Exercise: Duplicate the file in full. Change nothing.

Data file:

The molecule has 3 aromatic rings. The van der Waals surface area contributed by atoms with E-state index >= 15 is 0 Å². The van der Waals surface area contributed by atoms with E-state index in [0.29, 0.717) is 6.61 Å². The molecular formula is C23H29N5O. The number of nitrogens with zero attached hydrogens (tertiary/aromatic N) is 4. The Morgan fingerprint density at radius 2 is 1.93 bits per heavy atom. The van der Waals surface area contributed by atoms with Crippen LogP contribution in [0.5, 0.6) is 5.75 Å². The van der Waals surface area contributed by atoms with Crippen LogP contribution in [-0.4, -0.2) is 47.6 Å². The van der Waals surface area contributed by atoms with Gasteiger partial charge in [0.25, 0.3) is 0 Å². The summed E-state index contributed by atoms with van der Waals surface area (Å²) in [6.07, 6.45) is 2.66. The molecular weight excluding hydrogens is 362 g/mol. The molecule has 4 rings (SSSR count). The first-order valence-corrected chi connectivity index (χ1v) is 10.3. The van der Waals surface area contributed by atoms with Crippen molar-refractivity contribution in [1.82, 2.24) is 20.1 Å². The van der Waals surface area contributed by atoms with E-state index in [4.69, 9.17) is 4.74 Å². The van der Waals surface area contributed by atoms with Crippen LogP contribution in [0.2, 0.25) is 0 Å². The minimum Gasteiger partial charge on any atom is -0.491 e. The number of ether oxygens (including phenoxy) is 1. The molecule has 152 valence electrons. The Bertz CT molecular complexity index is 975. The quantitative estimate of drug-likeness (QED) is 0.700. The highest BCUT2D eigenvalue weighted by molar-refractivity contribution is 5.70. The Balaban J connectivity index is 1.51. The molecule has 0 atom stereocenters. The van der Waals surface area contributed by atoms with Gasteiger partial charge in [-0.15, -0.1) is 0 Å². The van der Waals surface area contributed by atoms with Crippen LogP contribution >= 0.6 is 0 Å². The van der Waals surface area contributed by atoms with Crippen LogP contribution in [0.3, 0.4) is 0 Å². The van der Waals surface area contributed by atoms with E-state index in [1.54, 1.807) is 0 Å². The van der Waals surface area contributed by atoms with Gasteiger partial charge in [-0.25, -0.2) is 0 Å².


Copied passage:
The molecule has 3 aromatic rings. The van der Waals surface area contributed by atoms with E-state index >= 15 is 0 Å². The van der Waals surface area contributed by atoms with E-state index in [0.29, 0.717) is 6.61 Å². The molecular formula is C23H29N5O. The number of nitrogens with zero attached hydrogens (tertiary/aromatic N) is 4. The Morgan fingerprint density at radius 2 is 1.93 bits per heavy atom. The van der Waals surface area contributed by atoms with Crippen LogP contribution in [0.5, 0.6) is 5.75 Å². The van der Waals surface area contributed by atoms with Crippen LogP contribution in [-0.4, -0.2) is 47.6 Å². The van der Waals surface area contributed by atoms with Gasteiger partial charge in [0.25, 0.3) is 0 Å². The summed E-state index contributed by atoms with van der Waals surface area (Å²) in [6.07, 6.45) is 2.66. The molecular weight excluding hydrogens is 362 g/mol. The molecule has 4 rings (SSSR count). The first-order valence-corrected chi connectivity index (χ1v) is 10.3. The van der Waals surface area contributed by atoms with Crippen molar-refractivity contribution in [1.82, 2.24) is 20.1 Å². The van der Waals surface area contributed by atoms with E-state index in [4.69, 9.17) is 4.74 Å². The van der Waals surface area contributed by atoms with Crippen LogP contribution in [0.2, 0.25) is 0 Å². The minimum Gasteiger partial charge on any atom is -0.491 e. The number of ether oxygens (including phenoxy) is 1. The molecule has 152 valence electrons. The Bertz CT molecular complexity index is 975. The quantitative estimate of drug-likeness (QED) is 0.700. The highest BCUT2D eigenvalue weighted by molar-refractivity contribution is 5.70. The Balaban J connectivity index is 1.51. The molecule has 0 atom stereocenters. The van der Waals surface area contributed by atoms with Gasteiger partial charge in [-0.15, -0.1) is 0 Å². The van der Waals surface area contributed by atoms with Crippen LogP contribution >= 0.6 is 0 Å². The van der Waals surface area contributed by atoms with Crippen LogP contribution in [0.3, 0.4) is 0 Å². The van der Waals surface area contributed by atoms with E-state index in [1.54, 1.807) is 0 Å². The van der Waals surface area contributed by atoms with Gasteiger partial charge in [-0.25, -0.2) is 0 Å².